Based on the original concept of “97 Things Every Programmer Should Know” developed by Kevin Henley, Shirish Padalkar presents in the book “97 Things Every Programmer Should Know – Extended” 68 essays about software development that were part of the original project, but were not selected to be included in the first book.
This book is very easy to read as each author develops his idea in two or three pages. You can therefore read it sequentially or pick the most interested topic for you in the table of content. The topics range from learning from failures to source code documentation or UI decoupling. Providing an insider opinion about the topic discussed, all these short essays reach their primary goal: make you think about your current software development practices.
I will recommend reading “97 Things Every Programmer Should Know – Extended” to every software developers and testers or any person involved with software development.
Reference: 97 Things Every Programmer Should Know – Extended, Shirish Padalkar, Leanpub, https://leanpub.com/97-Things-Every-Programmer-Should-Know-Extended
It may sound amazing, but you could be a better programmer if you were both lazier and more stupid. First, you must be stupid, because if you are smart, or if you believe you are smart, you will stop doing two of the most important activities that make a programmer a good one: Learning and being critical of your own work. If you stop learning, it will make it hard to discover new techniques and algorithms that could allow you to work faster and more effectively. If you stop being critical, you will have a hard time debugging and refactoring your own work. In the endless battle between the programmer and the compiler, the best strategy for the programmer is to give up as soon as possible and admit that it is the programmer rather than the compiler who is most likely at fault. Even worse, not being critical will also cause you to stop learning from your own mistakes. Learning from your own mistakes is probably the best way to learn something and improve the quality of your work.
Some people say that refactoring is waste in the Lean sense as it doesn’t directly contribute to the business value for the customer. Improving the design of the code, however, is not meant for the machine. It is meant for the people who are going to read, understand, maintain, and extend the system. So every minute you invest in refactoring the code to make it more intelligible and comprehensible is time saved for the soul in future that has to deal with it. And the time saved translates to saved costs. When refactoring you learn a lot. I use it quite often as a learning tool when working with unfamiliar codebases. Improving the design also helps spotting bugs and inconsistencies by just seeing them clearly now. Deleting code – a common effect of refactoring – reduces the amount of code that has to be cared for in the future.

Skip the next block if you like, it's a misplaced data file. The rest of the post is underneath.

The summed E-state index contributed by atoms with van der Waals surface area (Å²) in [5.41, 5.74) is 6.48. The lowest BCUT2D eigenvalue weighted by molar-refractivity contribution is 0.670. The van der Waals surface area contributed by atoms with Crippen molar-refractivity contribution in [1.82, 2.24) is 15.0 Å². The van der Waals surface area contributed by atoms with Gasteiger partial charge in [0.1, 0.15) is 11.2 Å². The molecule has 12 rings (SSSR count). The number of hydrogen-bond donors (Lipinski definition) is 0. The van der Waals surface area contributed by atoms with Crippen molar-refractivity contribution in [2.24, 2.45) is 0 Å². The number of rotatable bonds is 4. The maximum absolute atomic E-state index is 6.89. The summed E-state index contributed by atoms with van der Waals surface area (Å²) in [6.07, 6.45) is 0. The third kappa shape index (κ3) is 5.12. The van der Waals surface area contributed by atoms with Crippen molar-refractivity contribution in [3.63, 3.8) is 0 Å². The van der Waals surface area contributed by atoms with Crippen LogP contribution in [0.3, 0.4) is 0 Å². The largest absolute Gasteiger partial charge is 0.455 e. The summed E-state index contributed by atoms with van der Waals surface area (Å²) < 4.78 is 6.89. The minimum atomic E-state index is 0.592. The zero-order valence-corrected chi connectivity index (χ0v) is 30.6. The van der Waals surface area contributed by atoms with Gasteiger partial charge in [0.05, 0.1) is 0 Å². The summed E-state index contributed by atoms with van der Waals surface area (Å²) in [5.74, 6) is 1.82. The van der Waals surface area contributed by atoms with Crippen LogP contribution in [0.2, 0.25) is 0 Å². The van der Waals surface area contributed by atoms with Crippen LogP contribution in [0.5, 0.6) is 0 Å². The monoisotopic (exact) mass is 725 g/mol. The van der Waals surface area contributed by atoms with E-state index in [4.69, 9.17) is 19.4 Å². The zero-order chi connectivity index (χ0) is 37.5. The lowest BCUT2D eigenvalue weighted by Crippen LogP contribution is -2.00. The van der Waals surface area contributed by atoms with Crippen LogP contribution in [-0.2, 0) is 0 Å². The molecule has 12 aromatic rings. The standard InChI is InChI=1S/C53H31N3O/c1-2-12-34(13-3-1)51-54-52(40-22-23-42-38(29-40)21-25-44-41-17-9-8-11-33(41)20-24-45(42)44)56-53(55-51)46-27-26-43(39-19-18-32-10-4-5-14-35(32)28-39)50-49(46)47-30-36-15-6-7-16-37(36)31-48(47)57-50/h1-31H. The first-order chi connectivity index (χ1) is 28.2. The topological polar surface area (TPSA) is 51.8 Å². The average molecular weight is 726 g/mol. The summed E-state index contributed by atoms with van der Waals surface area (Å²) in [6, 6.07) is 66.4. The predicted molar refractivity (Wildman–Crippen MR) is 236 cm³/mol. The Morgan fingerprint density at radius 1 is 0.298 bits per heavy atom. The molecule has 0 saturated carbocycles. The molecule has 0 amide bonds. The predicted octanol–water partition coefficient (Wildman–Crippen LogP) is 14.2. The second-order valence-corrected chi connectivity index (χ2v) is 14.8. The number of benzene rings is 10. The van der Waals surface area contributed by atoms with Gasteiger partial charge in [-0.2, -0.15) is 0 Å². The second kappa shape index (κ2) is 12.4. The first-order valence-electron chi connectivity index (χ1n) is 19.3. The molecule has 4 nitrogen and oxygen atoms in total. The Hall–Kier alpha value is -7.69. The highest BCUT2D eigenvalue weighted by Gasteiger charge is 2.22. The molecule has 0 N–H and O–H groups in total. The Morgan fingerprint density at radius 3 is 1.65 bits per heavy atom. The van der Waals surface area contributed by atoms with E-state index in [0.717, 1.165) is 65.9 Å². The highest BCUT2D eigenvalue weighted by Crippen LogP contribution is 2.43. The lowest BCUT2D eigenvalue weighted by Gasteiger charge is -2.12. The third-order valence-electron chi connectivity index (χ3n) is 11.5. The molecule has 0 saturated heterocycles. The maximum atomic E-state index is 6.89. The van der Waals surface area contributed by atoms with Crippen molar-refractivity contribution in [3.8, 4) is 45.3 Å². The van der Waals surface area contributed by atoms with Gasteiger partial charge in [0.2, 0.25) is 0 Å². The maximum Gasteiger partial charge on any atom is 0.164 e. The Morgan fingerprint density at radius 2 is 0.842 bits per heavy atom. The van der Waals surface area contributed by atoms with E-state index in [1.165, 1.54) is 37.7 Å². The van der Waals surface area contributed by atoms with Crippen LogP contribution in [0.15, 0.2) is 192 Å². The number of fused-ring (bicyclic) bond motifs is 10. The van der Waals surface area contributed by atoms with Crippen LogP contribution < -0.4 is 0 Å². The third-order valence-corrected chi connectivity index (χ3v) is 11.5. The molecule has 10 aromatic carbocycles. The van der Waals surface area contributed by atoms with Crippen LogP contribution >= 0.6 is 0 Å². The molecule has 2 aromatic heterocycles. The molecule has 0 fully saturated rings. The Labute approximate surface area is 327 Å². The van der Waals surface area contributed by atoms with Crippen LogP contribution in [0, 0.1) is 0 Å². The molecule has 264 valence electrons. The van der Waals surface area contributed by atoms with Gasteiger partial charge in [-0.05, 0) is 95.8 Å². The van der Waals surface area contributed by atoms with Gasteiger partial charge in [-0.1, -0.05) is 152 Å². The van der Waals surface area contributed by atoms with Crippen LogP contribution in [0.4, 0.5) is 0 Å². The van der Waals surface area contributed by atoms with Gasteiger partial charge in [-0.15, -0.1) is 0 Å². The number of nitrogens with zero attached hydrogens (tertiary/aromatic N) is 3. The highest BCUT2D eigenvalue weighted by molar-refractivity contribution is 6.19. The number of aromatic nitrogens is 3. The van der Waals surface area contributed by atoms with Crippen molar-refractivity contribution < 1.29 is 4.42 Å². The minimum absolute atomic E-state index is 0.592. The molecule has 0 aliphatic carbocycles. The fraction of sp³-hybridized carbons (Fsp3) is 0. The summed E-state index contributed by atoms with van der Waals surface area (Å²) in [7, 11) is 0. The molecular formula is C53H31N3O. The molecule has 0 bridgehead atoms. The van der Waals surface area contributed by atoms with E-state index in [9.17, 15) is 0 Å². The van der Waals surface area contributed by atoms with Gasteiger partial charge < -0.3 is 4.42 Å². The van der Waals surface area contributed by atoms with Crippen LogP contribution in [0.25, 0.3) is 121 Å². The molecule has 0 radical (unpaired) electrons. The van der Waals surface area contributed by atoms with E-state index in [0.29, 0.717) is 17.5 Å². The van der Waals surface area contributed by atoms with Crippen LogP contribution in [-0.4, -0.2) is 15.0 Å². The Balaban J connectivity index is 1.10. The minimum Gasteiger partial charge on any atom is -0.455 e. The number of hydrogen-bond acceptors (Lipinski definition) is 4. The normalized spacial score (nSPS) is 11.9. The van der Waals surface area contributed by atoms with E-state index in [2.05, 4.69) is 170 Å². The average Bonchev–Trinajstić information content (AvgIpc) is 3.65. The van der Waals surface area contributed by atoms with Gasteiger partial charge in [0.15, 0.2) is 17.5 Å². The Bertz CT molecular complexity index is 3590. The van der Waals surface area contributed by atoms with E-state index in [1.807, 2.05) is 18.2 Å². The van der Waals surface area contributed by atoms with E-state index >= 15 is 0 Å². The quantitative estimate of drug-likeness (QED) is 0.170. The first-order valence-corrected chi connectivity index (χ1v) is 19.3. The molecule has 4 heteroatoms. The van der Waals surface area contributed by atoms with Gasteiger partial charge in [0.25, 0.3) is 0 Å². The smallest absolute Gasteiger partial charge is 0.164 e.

They say that some people see the glass half full, some see it half empty. But most programmers don’t see the glass at all; they write code that simply does not consider unusual situations. They are neither optimists nor pessimists. They are not even realists. They’re ignore-ists. When writing your code don’t consider only the thread of execution you expect to happen. At every step consider all of the unusual things that might occur, no matter how unlikely you think they’ll be.
Source code that does not contain comments is sometimes said to be “self-documenting.” In reality, there is no such thing. All programs require comments. In an ideal development environment, coding standards and code reviews create a culture that enforces good commenting practices (and usually high-quality code as well). For less-than-ideal environments, where the programmer sets his or her own commenting standards, the following guidelines are suggested.